Tim Stafford (@dynastytim) is a writer at Dynasty League Football. He directs the forums at DLF and co-hosts the site’s podcast with Jarrett Behar. DLF is a quality site because of people like Stafford, Behar, and Ryan McDowell. Stafford and McDowell participated in the Reality Sports Online Auction Draft last weekend. I’m giving you my take of his team along with his own assessment.
First, here’s what Stafford had to say about his RSO experience:
I was very impressed by the RSO platform. I know some people had some issues with the player list [Matt’s note: there were some bugs to work out when trying to nominate a player if you didn’t preset the nomination], but running it on Windows 7 with Chrome was flawless. My favorite form of fantasy football is salary cap and this takes it to the next level. Bidding simultaneously on the contract amount and length is very slick. There was some strategy to when you burned your three and four-year contracts. I’d easily recommend RSO to anyone who is considering starting a salary cap league.
I think Tim is dead-on. If there’s time, I’m going to set up an IDP league with this format. I probably won’t cover it here, but I enjoyed this format too much to just be in one league with it. If you go to www.realitysportsonline.com and use the promotion code RSP20%OFF, you’ll earn a 20 percent discount. You can join a league for $9.99 as an individual or form a league with your friends.
|Quarterback||Yrs||$||Running Back||Yrs||$||Wide Receiver||Yrs||$|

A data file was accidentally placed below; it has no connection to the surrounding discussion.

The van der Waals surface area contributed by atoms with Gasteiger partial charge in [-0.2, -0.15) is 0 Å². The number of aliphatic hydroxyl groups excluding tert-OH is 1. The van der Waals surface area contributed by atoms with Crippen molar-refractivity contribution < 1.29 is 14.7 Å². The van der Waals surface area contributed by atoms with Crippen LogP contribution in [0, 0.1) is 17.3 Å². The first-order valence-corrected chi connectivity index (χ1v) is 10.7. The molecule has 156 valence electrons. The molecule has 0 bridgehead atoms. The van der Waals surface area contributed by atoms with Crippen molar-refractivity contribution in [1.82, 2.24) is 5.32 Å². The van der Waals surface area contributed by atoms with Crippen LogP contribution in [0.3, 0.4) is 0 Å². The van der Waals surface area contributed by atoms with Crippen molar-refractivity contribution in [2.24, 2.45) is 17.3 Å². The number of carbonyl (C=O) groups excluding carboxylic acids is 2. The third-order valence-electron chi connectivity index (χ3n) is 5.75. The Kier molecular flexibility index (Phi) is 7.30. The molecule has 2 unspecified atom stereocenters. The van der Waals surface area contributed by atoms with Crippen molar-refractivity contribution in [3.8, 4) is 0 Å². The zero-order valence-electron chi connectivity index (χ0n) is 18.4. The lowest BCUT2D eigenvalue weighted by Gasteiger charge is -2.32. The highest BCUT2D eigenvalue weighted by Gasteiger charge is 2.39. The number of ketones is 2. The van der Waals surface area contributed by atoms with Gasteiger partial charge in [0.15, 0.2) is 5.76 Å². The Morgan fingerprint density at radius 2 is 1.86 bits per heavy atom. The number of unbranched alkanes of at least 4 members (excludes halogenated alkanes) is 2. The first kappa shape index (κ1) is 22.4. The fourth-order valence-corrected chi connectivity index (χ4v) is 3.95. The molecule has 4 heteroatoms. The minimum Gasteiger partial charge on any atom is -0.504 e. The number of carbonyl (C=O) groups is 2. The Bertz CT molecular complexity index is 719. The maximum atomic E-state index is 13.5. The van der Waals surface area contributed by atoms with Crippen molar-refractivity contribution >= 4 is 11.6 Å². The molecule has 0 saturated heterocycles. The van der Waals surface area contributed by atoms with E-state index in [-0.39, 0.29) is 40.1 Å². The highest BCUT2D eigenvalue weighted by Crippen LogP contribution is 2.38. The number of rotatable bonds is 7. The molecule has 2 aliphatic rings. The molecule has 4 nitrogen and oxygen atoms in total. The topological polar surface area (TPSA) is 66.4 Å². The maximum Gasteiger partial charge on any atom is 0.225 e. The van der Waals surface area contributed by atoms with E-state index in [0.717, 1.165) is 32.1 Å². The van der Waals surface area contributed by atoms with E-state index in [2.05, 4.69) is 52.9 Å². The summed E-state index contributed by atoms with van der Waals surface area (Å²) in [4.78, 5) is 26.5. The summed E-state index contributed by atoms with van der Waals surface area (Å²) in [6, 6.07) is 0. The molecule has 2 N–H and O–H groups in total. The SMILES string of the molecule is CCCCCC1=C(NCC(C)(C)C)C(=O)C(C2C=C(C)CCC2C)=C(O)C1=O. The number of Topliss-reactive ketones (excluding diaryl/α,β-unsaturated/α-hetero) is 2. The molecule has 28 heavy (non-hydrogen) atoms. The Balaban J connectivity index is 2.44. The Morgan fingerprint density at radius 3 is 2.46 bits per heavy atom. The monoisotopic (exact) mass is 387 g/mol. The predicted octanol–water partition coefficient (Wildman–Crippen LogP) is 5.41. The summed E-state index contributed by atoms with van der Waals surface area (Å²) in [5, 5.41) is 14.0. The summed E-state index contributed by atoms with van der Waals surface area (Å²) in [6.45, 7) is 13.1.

|Tony Romo||3||28.5||Marshawn Lynch||2||40.5||Randall Cobb||4||73.5|
|Matt Schaub||1||2.5||C.J. Spiller||3||75.0||Wes Welker||2||21.0|
|Tim Tebow||1||0.5||Mike Goodson||1||0.5||Sidney Rice||2||7.5|
|Evan Royster||1||0.1||Greg Little||1||2.5|
|Taiwan Jones||1||0.5||Santonio Holmes||1||4.0|
|Montee Ball||3||R||Ryan Broyles||1||3.5|
|Mike Gillislee||3||R||Leonard Hankerson||1||4.0|
|Denard Robinson||3||R||Dexter McCluster||1||0.5|
|Kenjon Barner||3||R||Andrew Hawkins||1||0.5|
I think Stafford used his multi-year deals well. Lynch and Spiller and 2 and 3-year deals are sensible windows of time to tie up a running back. Anything more than three years could be too ambitious for the NFL. Both players are capable of top-five production and I think it’s realistic to expect both runners to have RB1 seasons in 2013. Combine this running back duo with a solid QB1 like Tony Romo – another good choice to give a three-year deal – and a four-year deal to Randall Cobb, and I think these four acquisitions were money well-spent. These four players – if healthy – give Stafford a competitive team.